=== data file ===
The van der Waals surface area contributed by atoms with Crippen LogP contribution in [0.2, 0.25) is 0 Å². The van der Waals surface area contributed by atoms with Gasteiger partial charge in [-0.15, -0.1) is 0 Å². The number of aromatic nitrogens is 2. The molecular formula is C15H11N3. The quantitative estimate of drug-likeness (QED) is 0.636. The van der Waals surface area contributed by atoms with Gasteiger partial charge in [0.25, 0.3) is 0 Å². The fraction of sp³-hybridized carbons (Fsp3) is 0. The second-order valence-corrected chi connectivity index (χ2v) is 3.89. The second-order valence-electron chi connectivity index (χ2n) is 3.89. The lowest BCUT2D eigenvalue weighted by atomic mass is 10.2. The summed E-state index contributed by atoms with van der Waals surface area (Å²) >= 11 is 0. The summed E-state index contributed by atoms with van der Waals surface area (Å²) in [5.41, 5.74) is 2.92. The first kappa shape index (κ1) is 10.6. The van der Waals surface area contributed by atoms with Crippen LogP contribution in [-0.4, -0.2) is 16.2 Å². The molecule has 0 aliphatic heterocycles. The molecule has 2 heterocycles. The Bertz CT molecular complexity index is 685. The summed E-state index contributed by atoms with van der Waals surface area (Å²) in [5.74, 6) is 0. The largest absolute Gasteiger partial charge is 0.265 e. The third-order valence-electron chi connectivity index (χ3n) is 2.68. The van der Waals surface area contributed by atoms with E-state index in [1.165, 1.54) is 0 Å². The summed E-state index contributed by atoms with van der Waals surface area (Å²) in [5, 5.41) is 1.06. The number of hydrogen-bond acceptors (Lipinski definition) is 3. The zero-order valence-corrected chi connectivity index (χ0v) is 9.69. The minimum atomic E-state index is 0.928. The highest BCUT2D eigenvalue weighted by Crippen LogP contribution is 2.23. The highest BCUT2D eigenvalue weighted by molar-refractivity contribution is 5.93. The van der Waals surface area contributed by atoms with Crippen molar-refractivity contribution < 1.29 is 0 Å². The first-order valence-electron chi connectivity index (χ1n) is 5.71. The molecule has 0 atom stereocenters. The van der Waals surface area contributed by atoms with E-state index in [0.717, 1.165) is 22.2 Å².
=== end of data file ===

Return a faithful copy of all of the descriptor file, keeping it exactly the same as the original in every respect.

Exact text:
The van der Waals surface area contributed by atoms with Crippen LogP contribution in [0.2, 0.25) is 0 Å². The van der Waals surface area contributed by atoms with Gasteiger partial charge in [-0.15, -0.1) is 0 Å². The number of aromatic nitrogens is 2. The molecular formula is C15H11N3. The quantitative estimate of drug-likeness (QED) is 0.636. The van der Waals surface area contributed by atoms with Gasteiger partial charge in [0.25, 0.3) is 0 Å². The fraction of sp³-hybridized carbons (Fsp3) is 0. The second-order valence-corrected chi connectivity index (χ2v) is 3.89. The second-order valence-electron chi connectivity index (χ2n) is 3.89. The lowest BCUT2D eigenvalue weighted by atomic mass is 10.2. The summed E-state index contributed by atoms with van der Waals surface area (Å²) >= 11 is 0. The summed E-state index contributed by atoms with van der Waals surface area (Å²) in [5.41, 5.74) is 2.92. The first kappa shape index (κ1) is 10.6. The van der Waals surface area contributed by atoms with Crippen LogP contribution in [-0.4, -0.2) is 16.2 Å². The molecule has 0 aliphatic heterocycles. The molecule has 2 heterocycles. The Bertz CT molecular complexity index is 685. The summed E-state index contributed by atoms with van der Waals surface area (Å²) in [5.74, 6) is 0. The largest absolute Gasteiger partial charge is 0.265 e. The third-order valence-electron chi connectivity index (χ3n) is 2.68. The van der Waals surface area contributed by atoms with E-state index in [1.165, 1.54) is 0 Å². The summed E-state index contributed by atoms with van der Waals surface area (Å²) in [5, 5.41) is 1.06. The number of hydrogen-bond acceptors (Lipinski definition) is 3. The zero-order valence-corrected chi connectivity index (χ0v) is 9.69. The minimum atomic E-state index is 0.928. The highest BCUT2D eigenvalue weighted by Crippen LogP contribution is 2.23. The highest BCUT2D eigenvalue weighted by molar-refractivity contribution is 5.93. The van der Waals surface area contributed by atoms with Crippen molar-refractivity contribution < 1.29 is 0 Å². The first-order valence-electron chi connectivity index (χ1n) is 5.71. The molecule has 0 atom stereocenters. The van der Waals surface area contributed by atoms with E-state index in [0.717, 1.165) is 22.2 Å².